Special to South Florida Times
Miami attorney Larry Handfield had an unexpected meeting with a student in Washington, D.C., where he was among the first speakers during a rally Aug. 28 marking the 47th anniversary of Martin Luther King’s “I Have A Dream” speech.
His address led to his meeting with Leah Carr, of southeast Washington, D.C., now in her senior year at Dunbar High School who, like Handfield, had grown up without a father.
He learned that Carr is a track star with a 3.5 GPA and a desire to attend Bethune-Cookman University in Daytona Beach, whose board of trustees Handfield chairs. He was so touched by her story that he immediately awarded her a four-year scholarship that could be worth almost $100,000.
This was one of the little known stories to come out of the rally and march held 47 years after King stood on the steps of the Lincoln Memorial and delivered his “I have a Dream” speech about his vision of a united America.
Dunbar High, the Washington, D.C-based first public high school for black students, was the site of the rally where Handfield, Civil Rights activist Al Sharpton, television host Tom Joyner and Morehouse College President Robert Franklin and others spoke to inspire a younger generation to reclaim King’s dream.
“We’ve come a long way. This generation is fulfilling his dream by seeing that it’s not about color, it’s about coming together,” said Lila Johnson of Service Employees International Union.
The rally was the first of two events that marked the anniversary of the speech. A march followed, from Dunbar High to the Lincoln Memorial.
“Martin Luther King had a quote that said, ‘Even if I’m not here to see it, I’m going to plant my apple tree.’ And I think as young people we need to plant a tree of love, justice and peace,” said Howard University student activist Melech Thomas.
Though the message at the rally was justice, peace, unity and reclaiming the dream, controversy surrounded the observance of the historic occasion.
Conservative radio and television host Glenn Beck organized a much larger competing rally at the Lincoln Memorial, called “Restoring Honor.”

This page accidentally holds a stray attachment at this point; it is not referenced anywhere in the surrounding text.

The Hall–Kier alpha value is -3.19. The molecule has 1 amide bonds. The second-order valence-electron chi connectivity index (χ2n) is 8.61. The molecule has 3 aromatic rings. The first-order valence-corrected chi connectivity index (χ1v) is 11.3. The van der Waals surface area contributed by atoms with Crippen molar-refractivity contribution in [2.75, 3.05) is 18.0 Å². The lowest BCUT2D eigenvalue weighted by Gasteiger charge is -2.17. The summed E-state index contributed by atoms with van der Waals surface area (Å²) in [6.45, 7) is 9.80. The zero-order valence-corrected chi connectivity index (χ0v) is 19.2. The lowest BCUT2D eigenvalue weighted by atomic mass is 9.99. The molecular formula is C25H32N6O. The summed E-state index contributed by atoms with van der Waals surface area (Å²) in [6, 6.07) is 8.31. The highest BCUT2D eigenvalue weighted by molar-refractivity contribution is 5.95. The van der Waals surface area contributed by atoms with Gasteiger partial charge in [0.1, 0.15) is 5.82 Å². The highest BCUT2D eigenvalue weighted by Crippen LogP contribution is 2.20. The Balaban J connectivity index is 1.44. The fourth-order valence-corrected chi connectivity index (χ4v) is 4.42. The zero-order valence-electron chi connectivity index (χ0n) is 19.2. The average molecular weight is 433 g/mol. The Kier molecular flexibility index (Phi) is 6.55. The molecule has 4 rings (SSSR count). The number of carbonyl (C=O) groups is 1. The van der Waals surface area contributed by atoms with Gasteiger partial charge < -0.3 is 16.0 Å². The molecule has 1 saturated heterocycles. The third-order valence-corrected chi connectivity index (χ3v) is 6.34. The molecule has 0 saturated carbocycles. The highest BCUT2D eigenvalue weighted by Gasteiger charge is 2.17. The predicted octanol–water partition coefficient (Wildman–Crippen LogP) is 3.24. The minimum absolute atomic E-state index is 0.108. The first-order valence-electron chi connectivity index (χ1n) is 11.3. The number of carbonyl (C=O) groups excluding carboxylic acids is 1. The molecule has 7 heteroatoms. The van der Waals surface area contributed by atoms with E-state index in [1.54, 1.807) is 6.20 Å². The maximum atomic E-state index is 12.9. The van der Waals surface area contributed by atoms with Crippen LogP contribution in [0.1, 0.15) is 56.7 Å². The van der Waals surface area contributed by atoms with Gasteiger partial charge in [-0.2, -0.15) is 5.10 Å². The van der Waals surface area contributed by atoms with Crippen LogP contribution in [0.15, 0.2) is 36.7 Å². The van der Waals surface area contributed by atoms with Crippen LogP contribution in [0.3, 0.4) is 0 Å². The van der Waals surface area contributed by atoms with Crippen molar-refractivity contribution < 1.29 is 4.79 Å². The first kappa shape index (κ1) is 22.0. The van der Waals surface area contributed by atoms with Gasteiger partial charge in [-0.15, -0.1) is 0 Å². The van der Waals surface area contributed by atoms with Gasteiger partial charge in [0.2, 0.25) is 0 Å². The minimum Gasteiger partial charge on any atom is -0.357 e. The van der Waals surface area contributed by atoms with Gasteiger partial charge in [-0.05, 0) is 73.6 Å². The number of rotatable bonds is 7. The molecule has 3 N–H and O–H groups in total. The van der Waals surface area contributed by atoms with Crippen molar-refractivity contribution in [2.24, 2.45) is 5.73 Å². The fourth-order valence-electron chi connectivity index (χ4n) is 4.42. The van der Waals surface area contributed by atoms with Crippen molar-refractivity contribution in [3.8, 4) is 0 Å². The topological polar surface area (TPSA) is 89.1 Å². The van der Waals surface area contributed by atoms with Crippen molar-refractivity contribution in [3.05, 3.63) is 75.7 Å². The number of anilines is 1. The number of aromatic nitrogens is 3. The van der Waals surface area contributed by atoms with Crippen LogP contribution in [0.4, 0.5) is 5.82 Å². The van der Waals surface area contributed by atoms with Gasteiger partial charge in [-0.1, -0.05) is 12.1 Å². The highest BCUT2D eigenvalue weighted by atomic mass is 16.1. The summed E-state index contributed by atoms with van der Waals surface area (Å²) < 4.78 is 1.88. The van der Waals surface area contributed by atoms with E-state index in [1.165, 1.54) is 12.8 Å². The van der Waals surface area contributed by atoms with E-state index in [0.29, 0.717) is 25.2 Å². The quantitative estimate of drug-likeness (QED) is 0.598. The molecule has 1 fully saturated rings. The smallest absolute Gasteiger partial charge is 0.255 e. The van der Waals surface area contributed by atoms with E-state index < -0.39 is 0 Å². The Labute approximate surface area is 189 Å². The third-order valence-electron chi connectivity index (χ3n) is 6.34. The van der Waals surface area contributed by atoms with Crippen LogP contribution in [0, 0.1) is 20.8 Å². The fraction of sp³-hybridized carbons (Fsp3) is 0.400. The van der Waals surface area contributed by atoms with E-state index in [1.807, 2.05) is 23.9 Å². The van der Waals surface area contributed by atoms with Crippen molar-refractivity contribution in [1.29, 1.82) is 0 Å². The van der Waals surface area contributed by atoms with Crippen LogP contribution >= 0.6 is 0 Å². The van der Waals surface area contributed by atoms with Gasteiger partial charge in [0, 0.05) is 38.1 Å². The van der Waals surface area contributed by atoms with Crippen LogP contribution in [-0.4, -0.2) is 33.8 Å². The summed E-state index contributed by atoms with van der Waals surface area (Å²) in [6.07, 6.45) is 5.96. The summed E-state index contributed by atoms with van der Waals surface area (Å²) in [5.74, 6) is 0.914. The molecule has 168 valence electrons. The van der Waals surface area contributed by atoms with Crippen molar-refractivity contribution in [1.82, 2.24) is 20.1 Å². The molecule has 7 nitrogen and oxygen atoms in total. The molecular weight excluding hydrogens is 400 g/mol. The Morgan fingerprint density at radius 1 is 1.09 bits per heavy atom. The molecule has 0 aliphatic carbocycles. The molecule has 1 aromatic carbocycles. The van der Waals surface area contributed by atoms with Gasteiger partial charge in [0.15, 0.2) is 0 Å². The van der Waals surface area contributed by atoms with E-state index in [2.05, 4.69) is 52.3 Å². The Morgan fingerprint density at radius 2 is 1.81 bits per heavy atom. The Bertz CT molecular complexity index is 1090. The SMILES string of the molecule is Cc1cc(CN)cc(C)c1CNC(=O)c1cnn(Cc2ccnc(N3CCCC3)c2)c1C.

Beck had been under heavy criticism for hosting his rally on the anniversary and for comments surrounding it. In a recent broadcast of his FoxNews show, to defend his plan, he said “whites don't own Abraham Lincoln, blacks don't own Martin Luther King.”
Beck said that his rally was intended to “celebrate America” and “for too long [America] had wandered in the darkness.”
Sharpton accused Beck of attempting to “flip the imagery of Dr. King.”
“We are marching about something that we live every day. We keep this going so that our children can have a better life than us,” Sharpton said. “We’ve made a lot of progress but [the dream] has not been achieved. Let’s not mistake progress with arrival. [Beck and his supporters] may have the platform but we have the dream,” Sharpton said.
The crowd included people from different generations standing beside one another and chanting, “People united will never be divided.” Black, whites and Hispanics marched together down Jersey Avenue on the way to The Lincoln Memorial as a symbolic reclaiming King’s dream.
“Civil Rights never died. There’s still no justice or equality. We still have a tremendous way to go. And rallies like this should be all across the nation. Because of lack of equality for all, it’s a people issue, not just a black issue,” said Richard Teems, regional head of the Western Region of the Teamster s union.
Photo: Larry Handfield